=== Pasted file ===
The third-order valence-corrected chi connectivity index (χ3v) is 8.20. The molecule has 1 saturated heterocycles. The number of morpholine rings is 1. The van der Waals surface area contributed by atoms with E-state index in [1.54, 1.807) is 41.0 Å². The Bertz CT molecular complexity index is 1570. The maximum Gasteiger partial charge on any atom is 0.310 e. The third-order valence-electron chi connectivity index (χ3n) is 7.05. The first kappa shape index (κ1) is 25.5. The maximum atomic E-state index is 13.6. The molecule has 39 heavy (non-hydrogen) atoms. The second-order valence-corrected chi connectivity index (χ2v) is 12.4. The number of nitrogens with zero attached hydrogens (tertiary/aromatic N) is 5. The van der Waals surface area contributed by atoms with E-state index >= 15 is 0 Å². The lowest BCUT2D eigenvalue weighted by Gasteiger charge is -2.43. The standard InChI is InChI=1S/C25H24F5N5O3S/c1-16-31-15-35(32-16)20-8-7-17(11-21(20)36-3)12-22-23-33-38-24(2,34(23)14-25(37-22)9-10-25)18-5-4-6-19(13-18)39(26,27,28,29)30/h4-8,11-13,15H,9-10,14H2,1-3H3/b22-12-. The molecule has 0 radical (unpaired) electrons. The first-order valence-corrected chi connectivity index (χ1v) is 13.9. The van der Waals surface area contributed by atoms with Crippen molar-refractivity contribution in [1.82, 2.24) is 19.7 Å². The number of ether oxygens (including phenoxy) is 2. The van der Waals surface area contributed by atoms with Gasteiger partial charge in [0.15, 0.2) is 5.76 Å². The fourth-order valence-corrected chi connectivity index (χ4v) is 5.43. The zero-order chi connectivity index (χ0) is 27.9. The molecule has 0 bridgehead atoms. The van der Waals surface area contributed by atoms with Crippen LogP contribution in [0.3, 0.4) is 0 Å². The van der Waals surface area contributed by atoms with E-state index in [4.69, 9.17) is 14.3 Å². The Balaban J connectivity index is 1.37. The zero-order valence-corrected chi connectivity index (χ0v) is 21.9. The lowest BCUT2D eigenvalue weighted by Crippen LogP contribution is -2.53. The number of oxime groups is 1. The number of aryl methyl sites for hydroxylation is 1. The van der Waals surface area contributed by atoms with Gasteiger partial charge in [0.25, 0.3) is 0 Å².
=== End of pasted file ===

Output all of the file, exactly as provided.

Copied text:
The third-order valence-corrected chi connectivity index (χ3v) is 8.20. The molecule has 1 saturated heterocycles. The number of morpholine rings is 1. The van der Waals surface area contributed by atoms with E-state index in [1.54, 1.807) is 41.0 Å². The Bertz CT molecular complexity index is 1570. The maximum Gasteiger partial charge on any atom is 0.310 e. The third-order valence-electron chi connectivity index (χ3n) is 7.05. The first kappa shape index (κ1) is 25.5. The maximum atomic E-state index is 13.6. The molecule has 39 heavy (non-hydrogen) atoms. The second-order valence-corrected chi connectivity index (χ2v) is 12.4. The number of nitrogens with zero attached hydrogens (tertiary/aromatic N) is 5. The van der Waals surface area contributed by atoms with E-state index >= 15 is 0 Å². The lowest BCUT2D eigenvalue weighted by Gasteiger charge is -2.43. The standard InChI is InChI=1S/C25H24F5N5O3S/c1-16-31-15-35(32-16)20-8-7-17(11-21(20)36-3)12-22-23-33-38-24(2,34(23)14-25(37-22)9-10-25)18-5-4-6-19(13-18)39(26,27,28,29)30/h4-8,11-13,15H,9-10,14H2,1-3H3/b22-12-. The molecule has 0 radical (unpaired) electrons. The first-order valence-corrected chi connectivity index (χ1v) is 13.9. The van der Waals surface area contributed by atoms with Crippen molar-refractivity contribution in [1.82, 2.24) is 19.7 Å². The number of ether oxygens (including phenoxy) is 2. The van der Waals surface area contributed by atoms with Gasteiger partial charge in [0.15, 0.2) is 5.76 Å². The fourth-order valence-corrected chi connectivity index (χ4v) is 5.43. The zero-order chi connectivity index (χ0) is 27.9. The molecule has 0 bridgehead atoms. The van der Waals surface area contributed by atoms with Crippen LogP contribution in [0.3, 0.4) is 0 Å². The van der Waals surface area contributed by atoms with E-state index in [4.69, 9.17) is 14.3 Å². The Balaban J connectivity index is 1.37. The zero-order valence-corrected chi connectivity index (χ0v) is 21.9. The lowest BCUT2D eigenvalue weighted by Crippen LogP contribution is -2.53. The number of oxime groups is 1. The number of aryl methyl sites for hydroxylation is 1. The van der Waals surface area contributed by atoms with Gasteiger partial charge in [0.25, 0.3) is 0 Å².